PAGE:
Heart Disease Risk Greater for Female Smokers

A woman smokes a cigarette in Arlington, Virginia on June 12, 2009. (UPI Photo/Alexis C. Glenn)

Smoking is significantly more likely to give women heart disease than men, a new study has found. According to the Guardian, the U.S. study found that after adjusting for other risk factors, women who smoked were 25 percent more like to develop smoking-related heart disease than men.

Scientists believe this difference is due to biological differences between men and women. Toxic chemicals in tobacco smoke likely have a more potent influence on female smokers, study authors Rachel Huxley of the University of Minnesota and Mark Woodward of John Hopkins University said.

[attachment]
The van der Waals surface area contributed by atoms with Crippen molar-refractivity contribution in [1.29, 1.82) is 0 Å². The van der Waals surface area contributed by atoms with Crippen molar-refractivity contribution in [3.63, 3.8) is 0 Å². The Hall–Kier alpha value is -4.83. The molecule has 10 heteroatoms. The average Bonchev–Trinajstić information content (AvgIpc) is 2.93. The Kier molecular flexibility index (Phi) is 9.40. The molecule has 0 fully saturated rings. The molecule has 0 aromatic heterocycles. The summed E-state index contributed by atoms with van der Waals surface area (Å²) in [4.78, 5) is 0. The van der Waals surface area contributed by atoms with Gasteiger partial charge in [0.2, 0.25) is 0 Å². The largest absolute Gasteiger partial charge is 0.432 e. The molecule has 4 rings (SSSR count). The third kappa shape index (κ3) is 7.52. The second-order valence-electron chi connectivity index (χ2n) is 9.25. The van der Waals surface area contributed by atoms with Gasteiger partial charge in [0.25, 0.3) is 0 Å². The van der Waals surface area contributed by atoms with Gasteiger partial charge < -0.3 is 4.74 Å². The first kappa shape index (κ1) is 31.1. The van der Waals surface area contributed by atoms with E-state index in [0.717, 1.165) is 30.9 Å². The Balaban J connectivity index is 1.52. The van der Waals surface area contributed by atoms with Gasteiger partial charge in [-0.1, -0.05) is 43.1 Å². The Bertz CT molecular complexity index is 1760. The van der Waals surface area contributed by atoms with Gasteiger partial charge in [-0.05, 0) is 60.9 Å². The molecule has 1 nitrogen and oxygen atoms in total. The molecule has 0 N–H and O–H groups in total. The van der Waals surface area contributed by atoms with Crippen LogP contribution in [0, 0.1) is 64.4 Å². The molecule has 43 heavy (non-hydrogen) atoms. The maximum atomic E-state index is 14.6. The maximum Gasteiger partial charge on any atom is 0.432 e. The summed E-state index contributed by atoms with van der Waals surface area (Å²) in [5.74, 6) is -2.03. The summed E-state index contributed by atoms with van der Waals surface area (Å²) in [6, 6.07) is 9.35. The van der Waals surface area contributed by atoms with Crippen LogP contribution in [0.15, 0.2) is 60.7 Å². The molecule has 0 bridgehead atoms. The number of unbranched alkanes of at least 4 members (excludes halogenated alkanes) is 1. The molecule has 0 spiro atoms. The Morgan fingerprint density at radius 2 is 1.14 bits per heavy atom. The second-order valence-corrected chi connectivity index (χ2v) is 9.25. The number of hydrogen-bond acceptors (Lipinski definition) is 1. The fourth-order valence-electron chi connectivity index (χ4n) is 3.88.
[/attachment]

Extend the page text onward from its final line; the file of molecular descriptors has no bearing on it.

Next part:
For their research, the team pooled data on 4 million people from 86 different studies. While analyzing the outcomes, they found that the longer a woman smoked, the greater her risk for heart disease was compared with that of a man who had smoked for the same length of time. The extra risk increased exponentially—two percent for every additional year spent smoking.

Now, Huxley and Woodward want their findings to influence the way healthcare and tobacco-control policies address women.

“Physicians and health professionals should be encouraged to increase their efforts at promotion of smoking cessation in all individuals,” they wrote. “Present trends in female smoking, and this report, suggest that inclusion of a female perspective in tobacco-control policies is crucial.”

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